Presentation on theme: "Programmable robots have become a very popular tool to introduce children to technology. However most curricula that emphasize actual programming typically."— Presentation transcript:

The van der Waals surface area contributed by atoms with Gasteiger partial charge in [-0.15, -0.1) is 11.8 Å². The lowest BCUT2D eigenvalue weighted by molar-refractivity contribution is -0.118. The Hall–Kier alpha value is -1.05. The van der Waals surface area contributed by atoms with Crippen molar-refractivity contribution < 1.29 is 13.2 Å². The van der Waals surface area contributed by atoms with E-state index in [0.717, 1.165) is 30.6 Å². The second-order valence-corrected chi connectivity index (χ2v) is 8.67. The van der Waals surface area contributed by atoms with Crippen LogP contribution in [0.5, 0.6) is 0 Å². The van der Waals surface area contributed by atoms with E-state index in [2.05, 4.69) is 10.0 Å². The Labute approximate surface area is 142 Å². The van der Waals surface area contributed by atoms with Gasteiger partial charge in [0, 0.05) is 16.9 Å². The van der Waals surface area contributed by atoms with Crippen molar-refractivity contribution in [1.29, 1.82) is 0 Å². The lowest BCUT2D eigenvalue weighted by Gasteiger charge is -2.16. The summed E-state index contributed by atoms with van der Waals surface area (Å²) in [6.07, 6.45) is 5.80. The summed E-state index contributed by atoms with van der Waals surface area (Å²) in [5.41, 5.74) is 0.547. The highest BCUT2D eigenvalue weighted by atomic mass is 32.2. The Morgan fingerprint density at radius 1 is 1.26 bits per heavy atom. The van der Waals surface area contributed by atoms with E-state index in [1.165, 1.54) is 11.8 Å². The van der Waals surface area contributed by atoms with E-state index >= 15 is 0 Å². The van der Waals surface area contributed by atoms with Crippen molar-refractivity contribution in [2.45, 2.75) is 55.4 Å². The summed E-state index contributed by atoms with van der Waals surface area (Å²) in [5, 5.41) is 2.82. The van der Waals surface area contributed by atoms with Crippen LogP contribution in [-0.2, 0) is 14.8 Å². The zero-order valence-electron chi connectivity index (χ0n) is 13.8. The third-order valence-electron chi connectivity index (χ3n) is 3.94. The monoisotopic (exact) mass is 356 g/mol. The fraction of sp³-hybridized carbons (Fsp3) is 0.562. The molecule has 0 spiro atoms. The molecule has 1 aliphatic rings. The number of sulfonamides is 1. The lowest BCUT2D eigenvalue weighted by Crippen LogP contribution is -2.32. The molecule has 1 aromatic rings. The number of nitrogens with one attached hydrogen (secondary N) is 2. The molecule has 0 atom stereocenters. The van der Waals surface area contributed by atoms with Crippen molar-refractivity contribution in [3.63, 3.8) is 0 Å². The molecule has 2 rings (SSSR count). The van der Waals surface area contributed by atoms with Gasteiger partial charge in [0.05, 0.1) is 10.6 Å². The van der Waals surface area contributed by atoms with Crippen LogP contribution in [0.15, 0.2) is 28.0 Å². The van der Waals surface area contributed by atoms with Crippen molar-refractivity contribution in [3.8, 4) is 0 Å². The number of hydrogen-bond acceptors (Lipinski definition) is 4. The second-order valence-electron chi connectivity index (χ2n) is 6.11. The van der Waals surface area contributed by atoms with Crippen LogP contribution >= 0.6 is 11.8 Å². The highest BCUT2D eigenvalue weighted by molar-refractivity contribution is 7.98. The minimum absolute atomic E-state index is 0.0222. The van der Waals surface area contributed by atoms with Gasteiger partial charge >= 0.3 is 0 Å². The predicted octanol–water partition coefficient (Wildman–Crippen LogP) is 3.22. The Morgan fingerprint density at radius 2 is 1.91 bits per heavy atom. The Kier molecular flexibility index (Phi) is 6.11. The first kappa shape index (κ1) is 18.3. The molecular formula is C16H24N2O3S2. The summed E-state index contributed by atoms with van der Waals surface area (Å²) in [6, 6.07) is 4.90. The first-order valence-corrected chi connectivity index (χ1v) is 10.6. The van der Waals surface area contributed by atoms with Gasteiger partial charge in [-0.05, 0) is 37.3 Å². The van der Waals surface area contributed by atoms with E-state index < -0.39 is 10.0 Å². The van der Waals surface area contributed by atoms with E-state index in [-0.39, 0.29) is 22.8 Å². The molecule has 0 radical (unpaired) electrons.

Programmable robots have become a very popular tool to introduce children to technology. However most curricula that emphasize actual programming typically target kids 10 years and older. This summer, the University of New Hampshire organized an Elementary Program Introducing Computing (EPIC) camp. Children 7-9 years old, with no prior programming experience, were introduced to problem solving and creative program design using Lego EV3 Mindstorms robotics. The program followed a “just enough” principle, such that just barely enough contents were presented to the children in spite of a wider ranger of available materials. For example, a simple robot model was prebuilt to help children focus on programming rather than construction; program control flow and sensor data processing were introduced early on, but only using a very limited set of visual programming blocks and sensors. These basic structure blocks provide enough functionality to construct a moderately complex program, and help students stay focused on problem solving in a non-overwhelming setting. In order to gauge the learning outcome, a test was given before and after the camp. The comparison of the results showed that our method helped the children retain the programming skills and knowledge of general concepts of computing. Abstract Programming is an important skill that needs to be promoted among impressionable young minds. In current studies of teaching programming to elementary aged children, robots are a common theme. If children are working on something that is meaningful to them, they will be more motivated to learn from the experience . By using robots, they see a tangible object that is being controlled by their programs. Additionally, using robots allows having games and competition to foster the entertainment value of learning to program . When elementary aged students use robots for programming, those exposed early in childhood are more likely to be interested in a STEM career . Robotic education curricula have gained popularity, especially ones that focus on creative problem solving and program design. Because of the complexity of working with robotics and sensors, most of these curricula have been geared towards children 10 years and older. In an effort to introduce programming at a younger age, organizations like code.org have started to promote computing skills through simple games. The UNH EPIC camp was planned for younger children and was designed based on a “just enough” principle. The content focused on basics of computing and was designed to not overwhelm young children. With the “just enough” classroom instruction and material, a simple pre-built base robot, two sensors and a small set of visual programming blocks, children were able to focus on creative program design. They wrote programs to control the robot to accomplish various game-like challenges; they were able to understand the real power of computing by making the basic robot a “smart” one that can “see” and “think”. Significance and Relevance of the Topic Enrolled 12 boys and 4 girls. Monday to Friday from 1:30 pm – 4:00 pm At the start of each day, children would learn important vocabulary words, such as loop, debug etc., that they would hear in the new concept discussions. Then the camp instructor would have a minute presentation using visual blocks that detailed how to control the robot. Several demo programs were explained and then given to the children to play with on their own robot. Campers would next create their own programs to fulfill a set of tasks of increasing difficulty. We held a daily robotic competition in which campers then used the vocabulary and tools to accomplish a more complex challenge. Camp Structure The “just enough” strategy has shown successful results in several areas. A simple base robot model was pre-built and given to the students; the only modification required from them was to add on sensors. This helped the children to focus on programming rather than construction, and help them grasp the real power of computing: what makes a robot “smart” is the program designed by the programmer rather than the robot itself. A small set of visual programming blocks were introduced. For example, we presented one type of robot movement block, the moving steering block, and one type of loop block, the do-while loop. These basic structure blocks provide enough functionality to construct a moderately complex program, and help students stay focused on problem solving. See Figure 4. Sensors are great additions to engage young children’s interest. We selected only the color sensor and the ultrasonic sensor as they are easy to understand and work well with young children. Nevertheless, this limited exposure to sensor data processing helped reinforce an important concept: it is the software that enables a robot to make use of the hardware, to sense and to react in its surrounding world. A set of simple demo programs were explained to children daily, which gave them just enough preparation in creating their own solutions for more complex tasks. For example, we would first show a sample program to let the robot stop 5 inches from a wall, which gives enough basis for the children to design their own program that keeps the robot always 5 inches away from a moving object. Children were very engaged throughout the camp; they showed great enthusiasm in working with robots that performed various tasks such as: A “shadow bot” that follows moving objects. A “never fall-off ” robot that always stays on the table without falling off the edges. A “ranger bot” that navigates through an animal safari and make the right animal sounds when passing the different colored animal habitats. An “orchard bot” that collects fruits from rows of trees. A rotating “Team Captain” role was very effective in promoting leadership and team dynamics. The team captain, who is in charge of certain tasks, lead the other team members in programming design, testing and debugging. This team structure gave every child an equal chance to be in the driver’s seat and helped resolve common conflicts in team works. As a result, all teams finished at least 80% of the daily tasks and challenges. The “Just Enough” Strategy An anonymous test was given to students to gauge the effectiveness of our program. On the first day of camp, campers were given a pre-test on general computing concepts, vocabulary and actual visual program construction. They were told to answer to the best of their ability. Questions included a choice of “I don’t know.”, which allowed campers to either give us a correct answer, a guess, or truthfully say they did not know. On the last day of camp, the children took the same test again to measure what they learned since arriving at camp. There were no specific discussions on test prep throughout camp instructions. The results showed that there was a remarkable improvement in the correctness for all test questions. In collecting data, specific campers were not tracked, so from the data we do not know how much any one camper improved, only as a whole. Figure 1 shows how much on average the campers learned. Six of the 11 questions were below 50% in the pre- test, but only two were in the post-test. Most notably, questions 10 and 11 involved reading a visual program to derive its function; post-test results showed between an 80%-100% correctness. Figure 2 shows the range of scores from pre- to post-test. Pre-test range was from 14%-78%, while post-test it was 64%-100%. Figure 3 shows the difference pre- and post-test between the low, median, and high scores. The lowest score achieved went from nearly 10% to 64% and the median went from 42% to 81%. The result shows that the EPIC camp, designed with the “just enough” approach, was effective in introducing elementary age children to computing, and expanding their breadth of knowledge about general concepts of computing. Evaluation of Results  S. Atmatzidou, I. Markelis, and S. Demetriadis. The use of Lego Mindstorms in elementary and secondary education: Game as a way of triggering learning. In Proceedings of International Conference on Simulation, Modeling, and Programming for Autonomous Robots,  M. Varney, A. Janoudi, D. Aslam, and D. Graham. Building young engineers: Tasem for third graders in Woodcreek Magnet Elementary School. IEEE Transactions on Education, 55(1):78–82, References Just Enough Programming for Eight-Year Olds Gavin Kearns Paul Elementary School Wakefield, New Hampshire Karen H. Jin Department of Computer Science University of New Hampshire Durham, New Hampshire Figure 4. A sample complex program written using simple to understand blocks. Figure 5. The final challenge campers were given.